For the first time since 2012, transuranic waste processed and treated in Oak Ridge is leaving the Transuranic Waste Processing Center for permanent disposal at the Waste Isolation Pilot Plant near Carlsbad, New Mexico.
The first shipment left Oak Ridge on August 9.
Transuranic waste consists of materials and debris that are contaminated with elements that have a higher atomic mass and listed after uranium on the periodic table. The majority of Oak Ridge’s inventory originated from previous research and isotope production missions at the Oak Ridge National Laboratory.
“Resuming shipments has been an important priority for our program due to the large inventory of processed waste that is stored in onsite facilities,” said Jay Mullis, acting manager of the U.S. Department of Energy’s Oak Ridge Office of Environmental Management. “These shipments will remove risk from our site and help fulfill our commitments to the state of Tennessee. This was only possible through a lot of hard work from the federal and contractor employees here and support from staff in Carlsbad.”
Originally, much of the site’s transuranic waste was scheduled for shipment in 2014. However, weeks before shipments started, two events occurred at WIPP in February 2014—a truck fire and an unrelated radiological event—that suspended waste disposal operations, a press release said. These operations resumed in January 2017, and WIPP has begun receiving shipments from select sites across the U.S. Department of Energy complex.
“This is a really exciting day for us,” said Linda Beach, North Wind Solutions program manager at the Transuranic Waste Processing Center. “I’m very proud of how our workforce has responded to the unexpected challenges during the past several years. They have been committed to our mission, and showed great innovation to identify ways to continue making progress and safely store waste despite the delay in shipments.”
With operations at WIPP ramping up, Oak Ridge anticipates making multiple shipments each month, the press release said. Eligibility for shipping is based on sites verifying that the waste meets requirements for safe transportation and disposal. The exact allocation and sequence for shipping will be adjusted based on the emplacement rate at WIPP, operational needs at the WIPP and sites, and logistical issues, such as weather, that affect shipping.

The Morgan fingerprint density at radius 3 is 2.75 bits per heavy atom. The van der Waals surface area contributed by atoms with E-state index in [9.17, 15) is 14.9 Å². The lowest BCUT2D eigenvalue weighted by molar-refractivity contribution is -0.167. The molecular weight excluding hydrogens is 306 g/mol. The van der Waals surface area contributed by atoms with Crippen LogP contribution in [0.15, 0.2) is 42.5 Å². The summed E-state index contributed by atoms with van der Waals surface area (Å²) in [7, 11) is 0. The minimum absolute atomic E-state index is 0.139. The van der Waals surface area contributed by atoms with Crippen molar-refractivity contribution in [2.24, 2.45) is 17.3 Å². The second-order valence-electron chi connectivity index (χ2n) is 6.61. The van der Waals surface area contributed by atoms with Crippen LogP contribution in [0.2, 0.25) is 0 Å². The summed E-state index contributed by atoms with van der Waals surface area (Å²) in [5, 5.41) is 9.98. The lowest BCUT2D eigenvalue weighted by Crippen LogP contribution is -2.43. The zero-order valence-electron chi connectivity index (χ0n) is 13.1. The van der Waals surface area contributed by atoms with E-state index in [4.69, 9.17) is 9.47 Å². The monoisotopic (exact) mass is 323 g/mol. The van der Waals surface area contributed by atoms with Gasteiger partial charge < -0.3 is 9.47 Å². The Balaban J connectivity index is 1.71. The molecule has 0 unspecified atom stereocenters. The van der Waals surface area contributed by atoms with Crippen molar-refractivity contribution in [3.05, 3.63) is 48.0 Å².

Oak Ridge Today reported in March that WIPP, an underground waste facility in southeastern New Mexico, would start accepting transuranic waste again in April from places like Oak Ridge. WIPP had been shut down for about three years after the salt haul truck fire and radiological release.
Oak Ridge then expected to send 24 shipments of the transuranic, or TRU, waste by January 2018 to the Waste Isolation Pilot Plant.
There was an official re-opening event at WIPP on Monday, January 9, with remarks by former Energy Secretary Ernest Moniz and members of the New Mexico congressional delegation.
Since the closure three years ago, Oak Ridge workers have continued processing waste and developed innovative storage solutions until shipping can resume to WIPP, Ben Williams, spokesperson for the DOE Oak Ridge Office of Environmental Management, said earlier this year.
North Wind Solutions took over the operation of the Transuranic Waste Processing Center, which is south of Bethel Valley Road on Highway 95 in southwest Oak Ridge, in December 2015. At that time, North Wind was expected to continue processing and storing transuranic waste until WIPP re-opened in New Mexico. WIPP is the only facility in the U.S. that permanently disposes of transuranic waste, or TRU waste.
In January, Williams said workers at the Transuranic Waste Processing Center, or TWPC, have continued making significant progress, processing a total of 95 percent of Oak Ridge’s inventory of contact-handled waste and 83 percent of its remote-handled waste. Contractors also collaborated to design new protective outer containers to safely store the processed remote-handled waste as it awaits transportation, Williams said.
Also, UCOR, DOE’s cleanup contractor in Oak Ridge, made facilities available to store the inventory of higher radioactive processed waste away from the TWPC, so work can continue there, Williams said.
The Oak Ridge site, which has been open more than a dozen years, treats legacy transuranic waste that has been in storage for many years at Oak Ridge National Laboratory. That includes lab equipment or materials from research and development at ORNL and personal protective equipment. Some of the radioactive materials are handled remotely and others in glove boxes.
Oak Ridge had been sending TRU waste for disposal at WIPP before the two incidents in February 2014. It was sending two types of TRU waste: contact-handled and remote-handled. Contact-handled TRU waste can be manipulated directly with proper personal protection. Remote-handled TRU waste is higher activity material and must be handled mechanically.
Waste is disposed at WIPP in shafts, or drifts, about a half-mile below ground in an ancient salt bed.
Transuranic waste contains manmade elements heavier than uranium, such as plutonium, hence the name “trans” or “beyond” uranium. Transuranic waste material is generally associated with the human manipulation of fissionable material dating back to the Manhattan Project through today, and it primarily consists of clothing, tools, rags, residues, soil, and debris. The Manhattan Project was a top-secret federal program to build the world’s first atomic weapons during World War II.
This year, WIPP said it has safely transported more than 11,800 shipments to its facility, totaling more than 14 million miles.
See previous stories on transuranic waste here.
See the U.S. Department of Energy Operational Readiness Review for the Waste Isolation Pilot Plant from December 2016 here.
More information will be added as it becomes available.